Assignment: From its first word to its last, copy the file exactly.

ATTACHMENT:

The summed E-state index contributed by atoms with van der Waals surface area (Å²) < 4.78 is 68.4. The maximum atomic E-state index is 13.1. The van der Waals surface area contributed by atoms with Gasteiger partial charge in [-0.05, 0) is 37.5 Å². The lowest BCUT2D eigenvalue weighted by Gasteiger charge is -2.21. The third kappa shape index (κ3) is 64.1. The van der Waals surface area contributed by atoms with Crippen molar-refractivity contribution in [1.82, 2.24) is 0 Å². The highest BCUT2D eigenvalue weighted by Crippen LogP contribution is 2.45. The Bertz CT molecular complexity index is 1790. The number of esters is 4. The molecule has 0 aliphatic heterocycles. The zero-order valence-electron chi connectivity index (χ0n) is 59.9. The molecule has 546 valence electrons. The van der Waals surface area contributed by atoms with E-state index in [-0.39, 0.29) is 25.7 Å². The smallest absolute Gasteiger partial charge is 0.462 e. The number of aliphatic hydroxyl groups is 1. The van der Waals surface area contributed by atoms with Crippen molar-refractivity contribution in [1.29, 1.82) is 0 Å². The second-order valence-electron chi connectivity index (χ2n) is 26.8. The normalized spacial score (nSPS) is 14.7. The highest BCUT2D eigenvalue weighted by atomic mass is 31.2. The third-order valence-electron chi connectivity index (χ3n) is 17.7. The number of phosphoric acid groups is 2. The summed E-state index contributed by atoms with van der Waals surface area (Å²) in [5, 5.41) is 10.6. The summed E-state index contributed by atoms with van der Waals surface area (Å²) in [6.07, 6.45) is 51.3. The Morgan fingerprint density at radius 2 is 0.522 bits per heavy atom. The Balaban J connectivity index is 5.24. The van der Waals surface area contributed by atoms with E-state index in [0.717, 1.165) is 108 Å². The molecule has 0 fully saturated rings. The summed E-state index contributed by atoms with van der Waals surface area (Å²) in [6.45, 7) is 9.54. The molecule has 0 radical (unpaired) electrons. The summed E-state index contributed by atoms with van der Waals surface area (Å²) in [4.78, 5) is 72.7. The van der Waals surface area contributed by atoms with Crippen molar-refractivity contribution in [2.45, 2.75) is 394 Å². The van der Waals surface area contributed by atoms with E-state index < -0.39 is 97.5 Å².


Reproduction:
The summed E-state index contributed by atoms with van der Waals surface area (Å²) < 4.78 is 68.4. The maximum atomic E-state index is 13.1. The van der Waals surface area contributed by atoms with Gasteiger partial charge in [-0.05, 0) is 37.5 Å². The lowest BCUT2D eigenvalue weighted by Gasteiger charge is -2.21. The third kappa shape index (κ3) is 64.1. The van der Waals surface area contributed by atoms with Crippen molar-refractivity contribution in [1.82, 2.24) is 0 Å². The highest BCUT2D eigenvalue weighted by Crippen LogP contribution is 2.45. The Bertz CT molecular complexity index is 1790. The number of esters is 4. The molecule has 0 aliphatic heterocycles. The zero-order valence-electron chi connectivity index (χ0n) is 59.9. The molecule has 546 valence electrons. The van der Waals surface area contributed by atoms with E-state index in [-0.39, 0.29) is 25.7 Å². The smallest absolute Gasteiger partial charge is 0.462 e. The number of aliphatic hydroxyl groups is 1. The van der Waals surface area contributed by atoms with Crippen molar-refractivity contribution in [1.29, 1.82) is 0 Å². The second-order valence-electron chi connectivity index (χ2n) is 26.8. The normalized spacial score (nSPS) is 14.7. The highest BCUT2D eigenvalue weighted by atomic mass is 31.2. The third-order valence-electron chi connectivity index (χ3n) is 17.7. The number of phosphoric acid groups is 2. The summed E-state index contributed by atoms with van der Waals surface area (Å²) in [5, 5.41) is 10.6. The summed E-state index contributed by atoms with van der Waals surface area (Å²) in [6.07, 6.45) is 51.3. The Morgan fingerprint density at radius 2 is 0.522 bits per heavy atom. The Balaban J connectivity index is 5.24. The van der Waals surface area contributed by atoms with E-state index in [0.717, 1.165) is 108 Å². The molecule has 0 fully saturated rings. The summed E-state index contributed by atoms with van der Waals surface area (Å²) in [6.45, 7) is 9.54. The molecule has 0 radical (unpaired) electrons. The summed E-state index contributed by atoms with van der Waals surface area (Å²) in [4.78, 5) is 72.7. The van der Waals surface area contributed by atoms with Crippen molar-refractivity contribution in [2.45, 2.75) is 394 Å². The van der Waals surface area contributed by atoms with E-state index < -0.39 is 97.5 Å².